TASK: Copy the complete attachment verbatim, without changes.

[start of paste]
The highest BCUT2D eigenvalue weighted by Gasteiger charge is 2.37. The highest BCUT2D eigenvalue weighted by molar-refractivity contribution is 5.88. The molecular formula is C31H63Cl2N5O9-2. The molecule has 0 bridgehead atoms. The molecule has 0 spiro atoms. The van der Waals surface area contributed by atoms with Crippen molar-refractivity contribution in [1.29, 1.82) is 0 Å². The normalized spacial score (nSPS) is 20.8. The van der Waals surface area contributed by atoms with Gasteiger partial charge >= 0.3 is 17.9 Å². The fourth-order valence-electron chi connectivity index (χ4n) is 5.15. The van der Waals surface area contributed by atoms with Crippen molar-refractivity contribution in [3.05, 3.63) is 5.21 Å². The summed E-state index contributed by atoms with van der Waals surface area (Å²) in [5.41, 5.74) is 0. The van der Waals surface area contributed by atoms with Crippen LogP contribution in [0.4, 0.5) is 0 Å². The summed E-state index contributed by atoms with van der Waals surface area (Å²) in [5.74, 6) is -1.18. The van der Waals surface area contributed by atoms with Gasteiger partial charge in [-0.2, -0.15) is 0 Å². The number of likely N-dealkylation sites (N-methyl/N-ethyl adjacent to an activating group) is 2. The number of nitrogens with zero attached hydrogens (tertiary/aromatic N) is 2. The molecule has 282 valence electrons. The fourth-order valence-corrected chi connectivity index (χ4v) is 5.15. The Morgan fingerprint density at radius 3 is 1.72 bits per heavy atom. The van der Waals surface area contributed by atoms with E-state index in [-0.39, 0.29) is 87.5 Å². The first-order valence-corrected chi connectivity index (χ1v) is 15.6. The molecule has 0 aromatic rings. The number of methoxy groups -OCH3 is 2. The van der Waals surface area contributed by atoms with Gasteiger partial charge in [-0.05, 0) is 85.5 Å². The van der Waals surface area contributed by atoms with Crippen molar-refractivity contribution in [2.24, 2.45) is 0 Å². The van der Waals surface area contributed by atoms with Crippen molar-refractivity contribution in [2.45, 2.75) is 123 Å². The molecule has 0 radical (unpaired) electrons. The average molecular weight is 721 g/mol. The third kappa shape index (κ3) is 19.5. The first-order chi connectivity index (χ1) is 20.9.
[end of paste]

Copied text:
The highest BCUT2D eigenvalue weighted by Gasteiger charge is 2.37. The highest BCUT2D eigenvalue weighted by molar-refractivity contribution is 5.88. The molecular formula is C31H63Cl2N5O9-2. The molecule has 0 bridgehead atoms. The molecule has 0 spiro atoms. The van der Waals surface area contributed by atoms with Crippen molar-refractivity contribution in [1.29, 1.82) is 0 Å². The normalized spacial score (nSPS) is 20.8. The van der Waals surface area contributed by atoms with Gasteiger partial charge >= 0.3 is 17.9 Å². The fourth-order valence-electron chi connectivity index (χ4n) is 5.15. The van der Waals surface area contributed by atoms with Crippen molar-refractivity contribution in [3.05, 3.63) is 5.21 Å². The summed E-state index contributed by atoms with van der Waals surface area (Å²) in [5.41, 5.74) is 0. The van der Waals surface area contributed by atoms with Crippen LogP contribution in [0.4, 0.5) is 0 Å². The summed E-state index contributed by atoms with van der Waals surface area (Å²) in [5.74, 6) is -1.18. The van der Waals surface area contributed by atoms with Gasteiger partial charge in [-0.2, -0.15) is 0 Å². The number of likely N-dealkylation sites (N-methyl/N-ethyl adjacent to an activating group) is 2. The number of nitrogens with zero attached hydrogens (tertiary/aromatic N) is 2. The molecule has 282 valence electrons. The fourth-order valence-corrected chi connectivity index (χ4v) is 5.15. The Morgan fingerprint density at radius 3 is 1.72 bits per heavy atom. The van der Waals surface area contributed by atoms with E-state index in [-0.39, 0.29) is 87.5 Å². The first-order valence-corrected chi connectivity index (χ1v) is 15.6. The molecule has 0 aromatic rings. The number of methoxy groups -OCH3 is 2. The van der Waals surface area contributed by atoms with Gasteiger partial charge in [-0.05, 0) is 85.5 Å². The van der Waals surface area contributed by atoms with Crippen molar-refractivity contribution in [2.24, 2.45) is 0 Å². The van der Waals surface area contributed by atoms with Crippen molar-refractivity contribution in [2.45, 2.75) is 123 Å². The molecule has 0 radical (unpaired) electrons. The average molecular weight is 721 g/mol. The third kappa shape index (κ3) is 19.5. The first-order chi connectivity index (χ1) is 20.9.